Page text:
Sometimes it is surprising how easy it is to turn a good idea into an unsatisfying customer experience.

A few days ago, Bbcause I wanted to be on the safe side I had booked a train with a 2 hour time window after a meeting. Surprisingly the meeting ended on time so I was at the station very early.
I had booked a super-saver ticket which is bound to a specific train, so my first question was whether there is any way to upgrade it or pay for a change of train. This already was a 2 step process, because the Information booth I learned, is only there for Information and my question whether there is an upgrade possibility does not qualify as information and I needed to go to the ticket counter (limited bad customer experience part 1).

There the quick answer was no. There is no way of changing the ticket – I could only wait for the booked train or buy a new ticket (limited bad customer experience part 2). Also not sure why most airlines can offer such a service.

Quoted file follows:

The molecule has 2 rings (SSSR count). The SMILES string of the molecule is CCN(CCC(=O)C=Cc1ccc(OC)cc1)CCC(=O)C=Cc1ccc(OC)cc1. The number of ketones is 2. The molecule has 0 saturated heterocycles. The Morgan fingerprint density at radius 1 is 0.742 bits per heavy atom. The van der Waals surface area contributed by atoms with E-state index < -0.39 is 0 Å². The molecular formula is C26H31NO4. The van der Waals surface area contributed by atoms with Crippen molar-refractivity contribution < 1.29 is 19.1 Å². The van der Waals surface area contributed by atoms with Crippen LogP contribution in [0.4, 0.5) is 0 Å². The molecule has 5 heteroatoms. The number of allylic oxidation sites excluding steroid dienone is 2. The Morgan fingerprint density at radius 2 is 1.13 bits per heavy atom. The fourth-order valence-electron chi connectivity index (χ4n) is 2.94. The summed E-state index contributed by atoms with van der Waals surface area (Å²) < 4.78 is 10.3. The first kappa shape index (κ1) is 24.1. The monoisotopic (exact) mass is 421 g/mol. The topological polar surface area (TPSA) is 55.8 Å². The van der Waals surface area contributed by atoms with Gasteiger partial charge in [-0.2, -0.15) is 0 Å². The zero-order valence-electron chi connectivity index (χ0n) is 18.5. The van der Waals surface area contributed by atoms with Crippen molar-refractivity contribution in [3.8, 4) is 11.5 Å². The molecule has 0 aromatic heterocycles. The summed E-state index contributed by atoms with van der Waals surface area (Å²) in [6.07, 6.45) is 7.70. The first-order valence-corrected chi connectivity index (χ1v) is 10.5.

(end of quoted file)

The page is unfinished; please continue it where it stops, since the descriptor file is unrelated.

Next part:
After walking around for 45 min in search for a coffee and a restroom and killing time, I remembered that the Deutsche Bahn (german railway) had started to have lounges in major train stations, which are open for 1st class ticket holders and loyalty card holders. As I normally book first class with super saver I was actually eligible for lounge access.

And indeed they have a decent lounge at the station (big bad customer experience part 3 – because I had to figure it out myself). The good idea of lounges at stations actually turned bad for me.

So had anyone of the people in the process – which we tend to refer to as touchpoints – bothered to ask which kind of ticket I have and that I could wait in the lounge for my train, this could have been an exceptional customer experience. But now it is another example in my long list of how things can easily go wrong with customers.

And the line between bad and excellent is extremely thin in customer experience.

What if people are not incentivized to answer questions and perform their duty, but to improve customer experience?

The thin line of customer satisfaction – or how to turn good into bad

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